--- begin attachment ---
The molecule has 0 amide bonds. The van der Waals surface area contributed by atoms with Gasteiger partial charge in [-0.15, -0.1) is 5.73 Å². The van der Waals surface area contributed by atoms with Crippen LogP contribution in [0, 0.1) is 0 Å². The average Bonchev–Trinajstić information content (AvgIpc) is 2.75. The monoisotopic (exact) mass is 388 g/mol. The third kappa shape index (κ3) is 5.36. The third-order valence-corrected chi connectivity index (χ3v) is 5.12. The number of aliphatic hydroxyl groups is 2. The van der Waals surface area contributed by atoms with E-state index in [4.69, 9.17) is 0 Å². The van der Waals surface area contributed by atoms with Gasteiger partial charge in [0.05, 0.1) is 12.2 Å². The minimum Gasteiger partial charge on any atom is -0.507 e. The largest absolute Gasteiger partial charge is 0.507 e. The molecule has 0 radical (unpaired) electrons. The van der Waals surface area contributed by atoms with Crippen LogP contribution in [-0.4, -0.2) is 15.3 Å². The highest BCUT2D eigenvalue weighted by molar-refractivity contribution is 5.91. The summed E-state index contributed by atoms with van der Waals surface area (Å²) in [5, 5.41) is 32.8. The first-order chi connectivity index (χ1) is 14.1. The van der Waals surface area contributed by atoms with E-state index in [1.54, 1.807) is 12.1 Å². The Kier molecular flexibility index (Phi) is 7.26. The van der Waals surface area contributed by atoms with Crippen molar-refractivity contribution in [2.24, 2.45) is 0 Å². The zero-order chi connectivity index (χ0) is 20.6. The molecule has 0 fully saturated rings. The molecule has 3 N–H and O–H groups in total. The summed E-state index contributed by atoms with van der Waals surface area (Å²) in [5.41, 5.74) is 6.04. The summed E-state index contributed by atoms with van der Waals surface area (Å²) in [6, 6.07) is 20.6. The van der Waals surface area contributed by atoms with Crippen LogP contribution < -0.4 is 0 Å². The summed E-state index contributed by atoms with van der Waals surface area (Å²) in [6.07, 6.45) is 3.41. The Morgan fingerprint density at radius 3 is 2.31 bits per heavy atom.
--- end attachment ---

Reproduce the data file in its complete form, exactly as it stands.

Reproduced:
The molecule has 0 amide bonds. The van der Waals surface area contributed by atoms with Gasteiger partial charge in [-0.15, -0.1) is 5.73 Å². The van der Waals surface area contributed by atoms with Crippen LogP contribution in [0, 0.1) is 0 Å². The average Bonchev–Trinajstić information content (AvgIpc) is 2.75. The monoisotopic (exact) mass is 388 g/mol. The third kappa shape index (κ3) is 5.36. The third-order valence-corrected chi connectivity index (χ3v) is 5.12. The number of aliphatic hydroxyl groups is 2. The van der Waals surface area contributed by atoms with E-state index in [4.69, 9.17) is 0 Å². The van der Waals surface area contributed by atoms with Gasteiger partial charge in [0.05, 0.1) is 12.2 Å². The minimum Gasteiger partial charge on any atom is -0.507 e. The largest absolute Gasteiger partial charge is 0.507 e. The molecule has 0 radical (unpaired) electrons. The van der Waals surface area contributed by atoms with Crippen LogP contribution in [-0.4, -0.2) is 15.3 Å². The highest BCUT2D eigenvalue weighted by molar-refractivity contribution is 5.91. The summed E-state index contributed by atoms with van der Waals surface area (Å²) in [5, 5.41) is 32.8. The first-order chi connectivity index (χ1) is 14.1. The van der Waals surface area contributed by atoms with E-state index in [1.54, 1.807) is 12.1 Å². The Kier molecular flexibility index (Phi) is 7.26. The van der Waals surface area contributed by atoms with Crippen molar-refractivity contribution in [2.24, 2.45) is 0 Å². The zero-order chi connectivity index (χ0) is 20.6. The molecule has 0 fully saturated rings. The molecule has 3 N–H and O–H groups in total. The summed E-state index contributed by atoms with van der Waals surface area (Å²) in [5.41, 5.74) is 6.04. The summed E-state index contributed by atoms with van der Waals surface area (Å²) in [6, 6.07) is 20.6. The van der Waals surface area contributed by atoms with Crippen LogP contribution < -0.4 is 0 Å². The summed E-state index contributed by atoms with van der Waals surface area (Å²) in [6.07, 6.45) is 3.41. The Morgan fingerprint density at radius 3 is 2.31 bits per heavy atom.